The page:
Fort Johnson

My next substantial encounter with a “Native” re-enactor would happen on my turf however, and I was a little better prepared this time. One quiet afternoon while working the front desk at Ganondagan State Historic Site a very tall man walked into the visitor’s center with what appeared to be a hari-krishna style haircut. He had a quiet demeanor and carefully picked through our literature and then found what he was looking for: our artifact case. He asked some simple probing questions about the archeological material that didn’t raise my interest but I quickly became aware that he had a deeper understanding of the material than the regular visitor. I had one the most satisfying discussions about Native American material culture that day. He encouraged me to attend a conference in Ohio where there were more people like him, I think he meant more people obsessed with woodland material culture but perhaps he just meant more people with funny haircuts? In either case, he was right. It took me another year before I attended my first “Eastern Woodland Indian Conference” but when I finally did I was blown away.

What I found was a community of people who had been studying Native material culture collectively for years. They had been gathering for nearly a decade by the time I was able to attend and had established a tight community of dedicated attendees. The conference was organized by Alan Gutchess (current Director of the Fort Pitt Museum), who, for whatever reason had a lifelong interest in Native Americans and had grew up in the living history world.  

Note: at some point I need to get Alan on the “couch” and root out that story as the results of that passion had an impact on my own life that I could never have foreseen. The real question is whether I should curse his name or praise it for drawing me into an obsession lasting nearly a third of my life. 

The attendees and speakers of this conference were incredible. I had no idea that there were other people looking into the material culture and history of the Eastern Woodland people! I had been working in a vacuum for the past 10 years with no one to share my thoughts and ideas with but now I felt I had found a home. Furthermore, they were putting into practice and use many of that very material they were studying. They used them in living history events and for historic films. I was simply amazed at the level of understanding many of the folks had and even more impressed with the quality of the lectures that were given. The world I had found opened up to me possibilities I could never have imagined. I owe a debt of gratitude to all the scholars both professional and otherwise who though enough of the past to study it and share their knowledge with me.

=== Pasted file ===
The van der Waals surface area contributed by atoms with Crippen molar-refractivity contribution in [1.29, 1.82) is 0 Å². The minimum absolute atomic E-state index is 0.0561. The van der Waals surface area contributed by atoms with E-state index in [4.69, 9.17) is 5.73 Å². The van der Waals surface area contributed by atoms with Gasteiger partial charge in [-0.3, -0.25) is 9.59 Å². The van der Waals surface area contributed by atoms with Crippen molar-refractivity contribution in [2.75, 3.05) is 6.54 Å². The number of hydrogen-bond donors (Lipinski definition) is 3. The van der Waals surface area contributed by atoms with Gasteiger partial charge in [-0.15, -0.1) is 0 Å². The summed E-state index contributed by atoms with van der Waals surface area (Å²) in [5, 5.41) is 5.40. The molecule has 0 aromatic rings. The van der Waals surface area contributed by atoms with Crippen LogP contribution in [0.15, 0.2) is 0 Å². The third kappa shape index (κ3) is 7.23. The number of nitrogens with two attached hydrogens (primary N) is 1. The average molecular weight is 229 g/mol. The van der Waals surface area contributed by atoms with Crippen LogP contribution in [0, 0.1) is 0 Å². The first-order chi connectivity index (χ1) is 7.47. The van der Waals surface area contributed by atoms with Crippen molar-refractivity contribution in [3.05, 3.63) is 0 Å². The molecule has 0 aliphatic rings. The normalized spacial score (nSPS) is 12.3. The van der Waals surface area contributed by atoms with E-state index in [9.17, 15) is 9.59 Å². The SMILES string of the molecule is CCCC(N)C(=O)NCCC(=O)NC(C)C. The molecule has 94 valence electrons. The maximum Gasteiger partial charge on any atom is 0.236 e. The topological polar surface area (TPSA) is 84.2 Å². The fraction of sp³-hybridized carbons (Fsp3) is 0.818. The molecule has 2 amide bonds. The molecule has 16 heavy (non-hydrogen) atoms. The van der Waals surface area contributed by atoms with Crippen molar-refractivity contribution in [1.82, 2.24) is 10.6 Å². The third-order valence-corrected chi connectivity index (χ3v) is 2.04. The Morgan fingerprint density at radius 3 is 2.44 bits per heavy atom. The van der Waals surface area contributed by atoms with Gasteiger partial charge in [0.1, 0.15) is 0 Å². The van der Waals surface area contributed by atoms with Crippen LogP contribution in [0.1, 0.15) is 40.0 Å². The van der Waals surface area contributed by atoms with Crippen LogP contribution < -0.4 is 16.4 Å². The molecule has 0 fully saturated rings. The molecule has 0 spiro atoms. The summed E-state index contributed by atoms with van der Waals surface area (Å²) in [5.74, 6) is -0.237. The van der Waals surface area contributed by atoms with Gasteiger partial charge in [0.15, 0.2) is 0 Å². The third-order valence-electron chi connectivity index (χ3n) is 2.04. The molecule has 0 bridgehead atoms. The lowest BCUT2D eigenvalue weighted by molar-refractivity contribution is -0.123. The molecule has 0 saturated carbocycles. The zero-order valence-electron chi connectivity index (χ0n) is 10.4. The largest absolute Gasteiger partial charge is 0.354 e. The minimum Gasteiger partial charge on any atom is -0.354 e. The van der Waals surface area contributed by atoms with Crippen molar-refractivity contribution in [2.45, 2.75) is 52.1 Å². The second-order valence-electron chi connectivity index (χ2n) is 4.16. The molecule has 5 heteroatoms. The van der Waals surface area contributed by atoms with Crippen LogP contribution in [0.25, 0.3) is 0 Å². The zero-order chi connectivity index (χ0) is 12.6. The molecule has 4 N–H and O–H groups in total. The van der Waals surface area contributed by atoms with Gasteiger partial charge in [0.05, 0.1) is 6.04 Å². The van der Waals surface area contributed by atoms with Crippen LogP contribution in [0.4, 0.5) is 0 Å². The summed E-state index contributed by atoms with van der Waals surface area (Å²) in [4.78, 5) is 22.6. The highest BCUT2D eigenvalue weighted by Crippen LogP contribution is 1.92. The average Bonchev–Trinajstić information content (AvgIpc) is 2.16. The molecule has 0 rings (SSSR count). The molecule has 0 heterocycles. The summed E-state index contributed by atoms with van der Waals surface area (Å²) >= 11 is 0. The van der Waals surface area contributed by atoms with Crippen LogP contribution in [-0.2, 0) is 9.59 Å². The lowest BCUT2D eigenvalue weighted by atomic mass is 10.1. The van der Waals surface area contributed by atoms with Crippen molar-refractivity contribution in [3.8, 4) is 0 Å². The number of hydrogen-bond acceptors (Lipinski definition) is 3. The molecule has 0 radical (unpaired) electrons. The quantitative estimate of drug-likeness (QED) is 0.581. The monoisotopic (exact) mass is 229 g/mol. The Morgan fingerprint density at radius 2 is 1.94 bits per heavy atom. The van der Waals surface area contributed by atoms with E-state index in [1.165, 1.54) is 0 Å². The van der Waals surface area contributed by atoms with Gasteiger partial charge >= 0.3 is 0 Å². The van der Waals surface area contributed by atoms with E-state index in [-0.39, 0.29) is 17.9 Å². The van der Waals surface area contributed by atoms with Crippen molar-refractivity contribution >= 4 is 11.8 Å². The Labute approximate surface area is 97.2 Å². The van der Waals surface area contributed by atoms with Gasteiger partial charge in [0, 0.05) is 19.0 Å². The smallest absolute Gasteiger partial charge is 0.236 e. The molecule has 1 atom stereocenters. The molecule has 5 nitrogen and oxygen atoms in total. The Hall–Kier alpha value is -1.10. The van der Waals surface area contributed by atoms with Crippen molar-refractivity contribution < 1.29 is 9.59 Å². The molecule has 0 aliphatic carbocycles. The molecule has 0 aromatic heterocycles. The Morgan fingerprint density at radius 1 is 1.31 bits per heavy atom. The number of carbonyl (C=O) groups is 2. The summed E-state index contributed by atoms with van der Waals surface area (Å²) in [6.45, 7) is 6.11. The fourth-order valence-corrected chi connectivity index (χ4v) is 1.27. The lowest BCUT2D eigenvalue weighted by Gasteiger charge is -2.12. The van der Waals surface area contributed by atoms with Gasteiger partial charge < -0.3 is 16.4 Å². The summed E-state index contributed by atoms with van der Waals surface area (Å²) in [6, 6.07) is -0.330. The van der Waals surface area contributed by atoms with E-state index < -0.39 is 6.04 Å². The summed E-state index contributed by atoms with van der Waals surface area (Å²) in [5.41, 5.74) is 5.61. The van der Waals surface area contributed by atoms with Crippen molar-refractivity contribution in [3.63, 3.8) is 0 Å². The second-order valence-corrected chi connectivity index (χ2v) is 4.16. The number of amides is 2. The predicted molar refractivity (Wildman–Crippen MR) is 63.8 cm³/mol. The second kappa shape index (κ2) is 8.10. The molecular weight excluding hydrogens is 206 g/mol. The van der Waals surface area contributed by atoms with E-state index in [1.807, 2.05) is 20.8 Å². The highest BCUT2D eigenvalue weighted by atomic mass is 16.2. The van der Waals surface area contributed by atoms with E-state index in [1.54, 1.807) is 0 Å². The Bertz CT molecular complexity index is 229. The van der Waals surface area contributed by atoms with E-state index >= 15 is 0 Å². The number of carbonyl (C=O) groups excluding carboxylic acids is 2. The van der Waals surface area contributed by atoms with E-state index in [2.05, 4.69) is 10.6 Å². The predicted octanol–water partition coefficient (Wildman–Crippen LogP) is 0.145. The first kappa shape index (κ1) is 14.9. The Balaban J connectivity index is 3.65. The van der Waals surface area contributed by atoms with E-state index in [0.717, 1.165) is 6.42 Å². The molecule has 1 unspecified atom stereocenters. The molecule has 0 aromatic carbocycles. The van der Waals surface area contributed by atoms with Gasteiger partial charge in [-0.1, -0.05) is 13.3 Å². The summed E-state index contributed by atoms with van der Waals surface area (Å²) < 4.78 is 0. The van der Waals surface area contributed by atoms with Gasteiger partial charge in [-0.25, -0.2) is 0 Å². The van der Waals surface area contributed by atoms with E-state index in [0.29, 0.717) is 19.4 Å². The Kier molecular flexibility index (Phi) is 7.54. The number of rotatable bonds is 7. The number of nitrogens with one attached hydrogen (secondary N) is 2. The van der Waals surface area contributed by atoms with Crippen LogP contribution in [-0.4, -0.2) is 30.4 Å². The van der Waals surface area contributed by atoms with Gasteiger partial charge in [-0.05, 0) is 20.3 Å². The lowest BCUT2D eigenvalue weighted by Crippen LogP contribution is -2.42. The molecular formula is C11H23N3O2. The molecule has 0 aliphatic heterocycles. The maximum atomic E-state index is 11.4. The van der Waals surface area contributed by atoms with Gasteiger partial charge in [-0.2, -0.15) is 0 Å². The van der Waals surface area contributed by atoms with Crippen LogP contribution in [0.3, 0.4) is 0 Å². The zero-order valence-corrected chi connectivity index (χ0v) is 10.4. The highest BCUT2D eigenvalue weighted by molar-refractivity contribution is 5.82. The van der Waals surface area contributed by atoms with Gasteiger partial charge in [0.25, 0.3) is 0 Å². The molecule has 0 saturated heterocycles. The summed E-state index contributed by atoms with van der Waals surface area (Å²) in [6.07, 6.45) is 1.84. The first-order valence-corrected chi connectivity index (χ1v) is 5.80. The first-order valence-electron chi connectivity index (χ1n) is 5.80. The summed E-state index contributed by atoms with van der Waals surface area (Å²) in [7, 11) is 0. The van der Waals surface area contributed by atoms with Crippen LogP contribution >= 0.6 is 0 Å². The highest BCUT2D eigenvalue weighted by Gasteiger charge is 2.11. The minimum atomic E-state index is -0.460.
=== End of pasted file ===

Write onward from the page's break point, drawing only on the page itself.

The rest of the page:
The one thing I did not find in this community however, was many Native peoples. This truth really had me question my own involvement in the community. Why is it that other Natives are not drawn to this? Are there simply too many other pressing matters that keep people from diving in? Is there a prejudice perhaps that keeps Natives from feeling comfortable? These questions that I had would soon be answered. TBC.

1 comment:

  1. Another great post, Michael. As a boy growing up, I also always related more to the Native side of the Western genre, even though I am white. It probably goes hand in hand with an early suspicion of authority. I wanted to give you another example of how cultural norms don't always match our assumptions. Having lived for several years in the Bay area, I studied Japanese tea ceremony, the Urasenke school, for a couple of years. It amazed me to find that some of the most devoted, adept practitioners, were not native Japanese, but were from Europe, North America, and other places one would consider as foreign to the art.